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Date: 30 June 2024. A New Age in Boating (part 1)

janice142



Walking into the venue for a boat show is always exciting.
 

I rambled on at the fingertips. You might wish to pour yourself a cuppa caffeine. This has turned into a multi-part series. What I consider a revolutionary change in the boating world is occurring at present. I'm ready for it.
 

The complete series is on this page:
A New Age in Boating Series

For those that prefer smaller posts or who have a spotty internet connection, here are links to the four articles in the series.

  1. A New Age in Boating (part 1) ←you are here

  2. A New Age in Boating (part 2)

  3. A New Age in Boating (part 3)

  4. A New Age in Boating (part 4)


In January my friend Shelley and I were able to spend time at the St. Pete Boat Show here on the Gulf coast of Florida. Shelley is a detail oriented neighbor who has recently moved to the region. We had a great time seeing what is new and improved. Today I will both reminisce and share with you what I consider a major evolution in the boating world.
 

Held on the waterfront in ST. PETERSBURG ↓, the St. Pete Boat Show is a good place to explore new boating trends.

 

Over the decades I have seen boats change so much as to become nearly unrecognizable from those long-gone days of yesteryear. When growing up there were many of the older ladies cruising the waters of the world.
 


This beautiful yacht was photographed in Monaco by M/V Lutin. She is a gem.
 

As I recall it, the wealthiest retired folks back then had mega yachts. In those days that would be defined loosely as above 60' in length. Many of our friends living and cruising on their boats had much smaller vessels. Most couples living aboard had boats in the 28-35' range. Our own at 40', was considered large by contrast.


Photographed just more than 50 years ago, this is M/V Lutin. She was Cap'n Oliver's family boat.

Pictured above:  Oliver's Mom, sister Helene, Oliver and his Dad. Circa 1971, Lutin is a Grand Banks motor yacht.
 

Memory Lane: I remember the boats of my youth being primarily gasoline powered. Our boat was built in the 1950s. She originally had a diesel tractor engine that Daddy marinized. I wrote about my earliest home in The Fishing Boat article. Later though, in the 1960s and 1970s, diesel became the prevalent engines installed in live aboard boats.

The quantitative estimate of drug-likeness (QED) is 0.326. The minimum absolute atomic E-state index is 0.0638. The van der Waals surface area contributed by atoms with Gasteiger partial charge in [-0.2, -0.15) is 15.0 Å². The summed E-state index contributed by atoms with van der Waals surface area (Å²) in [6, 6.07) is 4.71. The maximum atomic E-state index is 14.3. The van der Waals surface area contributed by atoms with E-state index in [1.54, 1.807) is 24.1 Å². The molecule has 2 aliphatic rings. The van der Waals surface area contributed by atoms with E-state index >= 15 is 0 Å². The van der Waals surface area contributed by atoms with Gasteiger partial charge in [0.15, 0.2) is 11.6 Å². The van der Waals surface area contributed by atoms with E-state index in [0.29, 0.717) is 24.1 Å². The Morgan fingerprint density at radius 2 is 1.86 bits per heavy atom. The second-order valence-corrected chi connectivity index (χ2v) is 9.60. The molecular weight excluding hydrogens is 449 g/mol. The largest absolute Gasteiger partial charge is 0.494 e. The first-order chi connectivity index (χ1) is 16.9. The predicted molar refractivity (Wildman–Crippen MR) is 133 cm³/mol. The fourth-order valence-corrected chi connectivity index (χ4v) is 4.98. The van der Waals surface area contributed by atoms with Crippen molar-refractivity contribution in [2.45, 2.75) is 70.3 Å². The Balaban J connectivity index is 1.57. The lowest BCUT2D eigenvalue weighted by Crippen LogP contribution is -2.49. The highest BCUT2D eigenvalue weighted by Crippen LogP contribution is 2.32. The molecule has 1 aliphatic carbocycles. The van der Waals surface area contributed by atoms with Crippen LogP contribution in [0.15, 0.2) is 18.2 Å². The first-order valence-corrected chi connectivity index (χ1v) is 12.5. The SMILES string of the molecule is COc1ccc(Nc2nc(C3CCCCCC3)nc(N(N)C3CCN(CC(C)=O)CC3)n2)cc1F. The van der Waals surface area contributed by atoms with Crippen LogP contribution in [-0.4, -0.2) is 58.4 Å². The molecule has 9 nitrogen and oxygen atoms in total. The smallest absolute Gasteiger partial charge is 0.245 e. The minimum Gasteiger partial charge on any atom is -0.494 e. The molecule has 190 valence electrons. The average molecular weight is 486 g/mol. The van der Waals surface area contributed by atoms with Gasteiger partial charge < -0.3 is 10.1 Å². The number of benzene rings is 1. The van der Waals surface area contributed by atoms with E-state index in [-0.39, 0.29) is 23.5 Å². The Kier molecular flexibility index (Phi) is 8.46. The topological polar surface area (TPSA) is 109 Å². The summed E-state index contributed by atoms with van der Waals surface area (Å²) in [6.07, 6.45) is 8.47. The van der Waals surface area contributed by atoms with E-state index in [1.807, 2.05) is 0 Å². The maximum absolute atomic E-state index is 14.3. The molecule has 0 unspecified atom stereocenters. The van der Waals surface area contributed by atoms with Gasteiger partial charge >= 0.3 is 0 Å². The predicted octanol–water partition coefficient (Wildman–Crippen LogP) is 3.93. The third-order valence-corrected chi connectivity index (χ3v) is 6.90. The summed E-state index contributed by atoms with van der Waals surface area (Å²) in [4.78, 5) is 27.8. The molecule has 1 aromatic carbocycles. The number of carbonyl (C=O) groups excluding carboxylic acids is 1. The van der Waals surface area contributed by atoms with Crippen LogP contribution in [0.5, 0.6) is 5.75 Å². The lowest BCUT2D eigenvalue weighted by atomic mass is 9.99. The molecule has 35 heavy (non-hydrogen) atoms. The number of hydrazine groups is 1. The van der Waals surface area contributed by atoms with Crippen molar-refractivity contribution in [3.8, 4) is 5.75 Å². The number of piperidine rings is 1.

Daddy's boat...

 

Now however, I am seeing more outboard powered boats than ever before. I am not referring to the small runabouts and go-fast sport boats. Instead, I am seeing vessels 40-plus feet long with multiple outboard engines aligned on the transom.
 

The February 2024 issue of BoatUS Magazine showcased a variety of new boats with outboard propulsion.


Indeed, I have read about larger motor yachts utilizing outboards instead of inboard diesels. There is quite frankly a lot of good to be said about a *4-bolt repair.

*4-bolt repair: Unscrew four bolts, and have the outboard taken to a mechanic for repair or replacement. Spending time waiting for the busy diesel mechanic to arrive, source parts, then fix the problem is irritating. It is far easier to simply replace the ding dang broken motor. Being able to continue immediately is wonderful for cruising boats.



Ryan with a new Suzuki for another boater.


I do understand the costs involved with outboard replacement. For folks with the means, not having to spend the time awaiting a repair is indeed wonderful. For Seaweed I am considering the purchase of an outboard as an interim means of propulsion should my diesel have an issue.
 

 

Being stranded is risky. On inland waterways such as those I prefer, the ability to move my home to safety is important to me. An outboard could get my Seaweed out of trouble.

This idea is not my own. Instead I learned about the impressive system employed by Ted and Sarah aboard Manatee. Their method of back-up propulsion during their travels is both innovative and relatively inexpensive to implement. It would work for far larger boats than my own 23'er too.

 

Details can be found in the Manatee Moves article.

 


Once primarily used in dinghies and runabouts, it is my belief that the age of outboards is dawning.


Part Two will be uploaded in a day or three... Thank you for reading.


That's it from the water. Have a great week.
 

Have you observed larger boats with multiple outboards?
And, would you consider a boat with outboards versus an inboard engine?
 

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2024

Categories:  Boat Talk, Boats, Characters, Locations, Memory Lane, Security,

2024 St. Pete Boat Show Weekend ~ Previous Post ...    ... Next Post ~ A New Age in Boating (part 2)

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